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Multi-Channel Product Distribution vs. Omni-Channel: It’s All About the Consumer Experience

December 06, 2017
By Kathleen Garlasco

shutterstock_285869810.jpgIn a recent interview with McKinsey  <https://www.mckinsey.com/industries/financial-services/our-insights/think-omnichannel-not-multichannel>, Eric Gewirtzman, CEO, BOLT, spoke to P&C insurers about successful customer engagement in a world where consumer shopping preferences are undergoing a fundamental change.

According to Gewirtzman, the experience consumers have as they purchase products and services today is reshaping their attitudes toward the customer experience and adding a new dimension to customer engagement. As a result, insurers need to rethink how their channels align to consumer needs and preferences.

While 94% of insurance executives in a recent PwC study cited customer engagement as their top priority, less than a quarter are currently selling products online.[i] Lack of digital readiness has left not only a hole in their channel mix, but has made seamless consumer engagement an impossibility.

According to Gewirtzman, that’s a problem for insurers, because consumers are already moving across channels as they shop for insurance. While 74% of shoppers purchasing auto coverage start transactions online, 22% move to a consumer-facing call center to close the purchase.[ii]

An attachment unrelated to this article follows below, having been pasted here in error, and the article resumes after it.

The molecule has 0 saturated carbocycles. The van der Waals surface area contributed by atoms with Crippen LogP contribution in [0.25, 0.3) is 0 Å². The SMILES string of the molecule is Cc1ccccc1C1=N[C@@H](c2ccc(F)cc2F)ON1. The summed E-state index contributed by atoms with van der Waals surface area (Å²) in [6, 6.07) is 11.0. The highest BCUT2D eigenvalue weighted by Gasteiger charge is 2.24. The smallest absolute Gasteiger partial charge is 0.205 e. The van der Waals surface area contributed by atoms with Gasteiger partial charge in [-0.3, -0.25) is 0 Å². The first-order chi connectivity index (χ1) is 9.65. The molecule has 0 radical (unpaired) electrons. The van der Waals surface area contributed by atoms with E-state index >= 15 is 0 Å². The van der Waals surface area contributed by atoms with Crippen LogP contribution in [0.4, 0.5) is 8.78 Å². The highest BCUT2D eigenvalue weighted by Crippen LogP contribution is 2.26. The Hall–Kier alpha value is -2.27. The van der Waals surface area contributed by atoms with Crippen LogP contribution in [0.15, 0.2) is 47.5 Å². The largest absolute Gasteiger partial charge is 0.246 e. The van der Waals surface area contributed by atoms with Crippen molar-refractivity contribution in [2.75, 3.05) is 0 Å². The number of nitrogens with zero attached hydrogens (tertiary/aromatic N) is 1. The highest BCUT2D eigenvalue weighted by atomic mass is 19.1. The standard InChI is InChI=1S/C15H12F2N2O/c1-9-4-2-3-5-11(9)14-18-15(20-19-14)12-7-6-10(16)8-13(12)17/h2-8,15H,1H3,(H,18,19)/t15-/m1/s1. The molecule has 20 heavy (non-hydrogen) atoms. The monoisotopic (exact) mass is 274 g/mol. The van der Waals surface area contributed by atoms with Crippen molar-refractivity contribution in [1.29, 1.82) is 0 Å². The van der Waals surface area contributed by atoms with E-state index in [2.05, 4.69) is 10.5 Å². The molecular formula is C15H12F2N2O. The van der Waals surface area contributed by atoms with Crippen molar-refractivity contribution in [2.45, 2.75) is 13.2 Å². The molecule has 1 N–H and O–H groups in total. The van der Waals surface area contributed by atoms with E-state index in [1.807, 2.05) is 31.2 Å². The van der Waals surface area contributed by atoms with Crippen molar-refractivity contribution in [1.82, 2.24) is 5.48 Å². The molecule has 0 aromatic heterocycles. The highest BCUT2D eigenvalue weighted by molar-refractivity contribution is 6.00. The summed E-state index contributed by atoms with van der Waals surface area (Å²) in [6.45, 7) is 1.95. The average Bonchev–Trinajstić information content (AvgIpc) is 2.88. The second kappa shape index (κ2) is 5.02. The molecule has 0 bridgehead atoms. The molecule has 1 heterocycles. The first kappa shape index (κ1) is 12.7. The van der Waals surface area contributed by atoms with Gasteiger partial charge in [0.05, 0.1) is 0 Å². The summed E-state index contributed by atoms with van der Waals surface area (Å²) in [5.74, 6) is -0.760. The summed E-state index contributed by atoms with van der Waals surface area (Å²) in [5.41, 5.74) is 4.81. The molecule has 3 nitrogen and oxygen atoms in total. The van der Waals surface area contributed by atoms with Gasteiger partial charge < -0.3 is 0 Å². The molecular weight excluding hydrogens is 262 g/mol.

As questions arise during the application or quoting process, customers often want to speak to an agent. Once they are on the phone, it can be just as easy to finish that purchase through the call center but only if insurers have the right digital capabilities in place.

According to Gewirtzman, the multi-channel strategies that insurers are employing today simply don’t meet the needs of 21st-century consumers.

Its Omni-Channel We’re After

“There’s a big difference between being multi-channel and being omni-channel,” said Gewirtzman. “Too often, consumers will get a different experience and different results depending on which channel they use. This has to change. If there is no awareness between the channels, sales are lost.”

For insurers, that means uniting consumer-facing call center operations with online channels. When consumers have a question during a web-based transaction, they expect the agent they call to know where they are in the application process and to have access to previously entered data. Frustration ensues when agents have to ask customers to repeat information, resulting in decreased satisfaction and conversions.money icon 1-421645-edited.png

“It’s very expensive to market to customers through brand awareness initiatives, online marketing, or television ads and then not convert these investments into sales,” said Gewirtzman.

At the heart of the omni-channel challenge are policy administration systems. According to Rick Huckstep <https://twitter.com/rickhuckstep>, editor on InsurTech at The Digital Insurer, each product has its own core system costing millions of dollars and taking years to implement. These core insurance systems are built to handle all of the functions related to a specific product type, but there is no awareness between them.

Omni-channel engagement can be reached through digital transformations that unite product silos to deliver not only a 360-degree view of the customer, but also a single access point to customer data. Agents need a view of consumer interactions that take place online, and the consumer expects agents to immediately pick up where they left off in digital channels.

Connecting the External Agent